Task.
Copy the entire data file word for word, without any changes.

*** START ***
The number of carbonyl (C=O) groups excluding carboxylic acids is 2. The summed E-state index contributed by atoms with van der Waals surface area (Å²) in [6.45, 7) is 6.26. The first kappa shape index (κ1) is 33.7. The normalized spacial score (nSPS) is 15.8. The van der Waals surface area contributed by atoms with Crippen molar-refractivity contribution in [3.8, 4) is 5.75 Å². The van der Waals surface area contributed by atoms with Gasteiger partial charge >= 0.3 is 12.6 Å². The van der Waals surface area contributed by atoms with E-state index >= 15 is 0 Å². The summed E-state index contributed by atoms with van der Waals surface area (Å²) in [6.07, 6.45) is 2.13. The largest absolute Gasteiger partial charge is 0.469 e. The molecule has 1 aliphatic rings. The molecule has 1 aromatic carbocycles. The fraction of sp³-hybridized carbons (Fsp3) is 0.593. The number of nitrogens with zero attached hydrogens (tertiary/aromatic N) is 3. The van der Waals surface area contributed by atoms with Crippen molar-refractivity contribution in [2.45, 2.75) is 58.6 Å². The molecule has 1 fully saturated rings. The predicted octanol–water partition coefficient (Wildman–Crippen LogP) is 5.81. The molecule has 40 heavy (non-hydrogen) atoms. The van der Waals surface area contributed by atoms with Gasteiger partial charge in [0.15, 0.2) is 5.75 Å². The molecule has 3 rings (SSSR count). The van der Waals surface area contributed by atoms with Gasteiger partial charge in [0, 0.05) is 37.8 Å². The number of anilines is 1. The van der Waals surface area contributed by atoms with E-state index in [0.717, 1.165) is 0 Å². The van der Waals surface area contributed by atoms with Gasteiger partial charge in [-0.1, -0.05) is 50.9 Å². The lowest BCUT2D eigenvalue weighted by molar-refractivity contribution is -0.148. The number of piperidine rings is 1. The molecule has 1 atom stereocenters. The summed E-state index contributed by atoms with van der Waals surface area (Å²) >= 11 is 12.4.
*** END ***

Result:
The number of carbonyl (C=O) groups excluding carboxylic acids is 2. The summed E-state index contributed by atoms with van der Waals surface area (Å²) in [6.45, 7) is 6.26. The first kappa shape index (κ1) is 33.7. The normalized spacial score (nSPS) is 15.8. The van der Waals surface area contributed by atoms with Crippen molar-refractivity contribution in [3.8, 4) is 5.75 Å². The van der Waals surface area contributed by atoms with Gasteiger partial charge >= 0.3 is 12.6 Å². The van der Waals surface area contributed by atoms with E-state index >= 15 is 0 Å². The summed E-state index contributed by atoms with van der Waals surface area (Å²) in [6.07, 6.45) is 2.13. The largest absolute Gasteiger partial charge is 0.469 e. The molecule has 1 aliphatic rings. The molecule has 1 aromatic carbocycles. The fraction of sp³-hybridized carbons (Fsp3) is 0.593. The number of nitrogens with zero attached hydrogens (tertiary/aromatic N) is 3. The van der Waals surface area contributed by atoms with Crippen molar-refractivity contribution in [2.45, 2.75) is 58.6 Å². The molecule has 1 fully saturated rings. The predicted octanol–water partition coefficient (Wildman–Crippen LogP) is 5.81. The molecule has 40 heavy (non-hydrogen) atoms. The van der Waals surface area contributed by atoms with Gasteiger partial charge in [0.15, 0.2) is 5.75 Å². The molecule has 3 rings (SSSR count). The van der Waals surface area contributed by atoms with Gasteiger partial charge in [0, 0.05) is 37.8 Å². The number of anilines is 1. The van der Waals surface area contributed by atoms with E-state index in [0.717, 1.165) is 0 Å². The van der Waals surface area contributed by atoms with Gasteiger partial charge in [-0.1, -0.05) is 50.9 Å². The lowest BCUT2D eigenvalue weighted by molar-refractivity contribution is -0.148. The number of piperidine rings is 1. The molecule has 1 atom stereocenters. The summed E-state index contributed by atoms with van der Waals surface area (Å²) >= 11 is 12.4.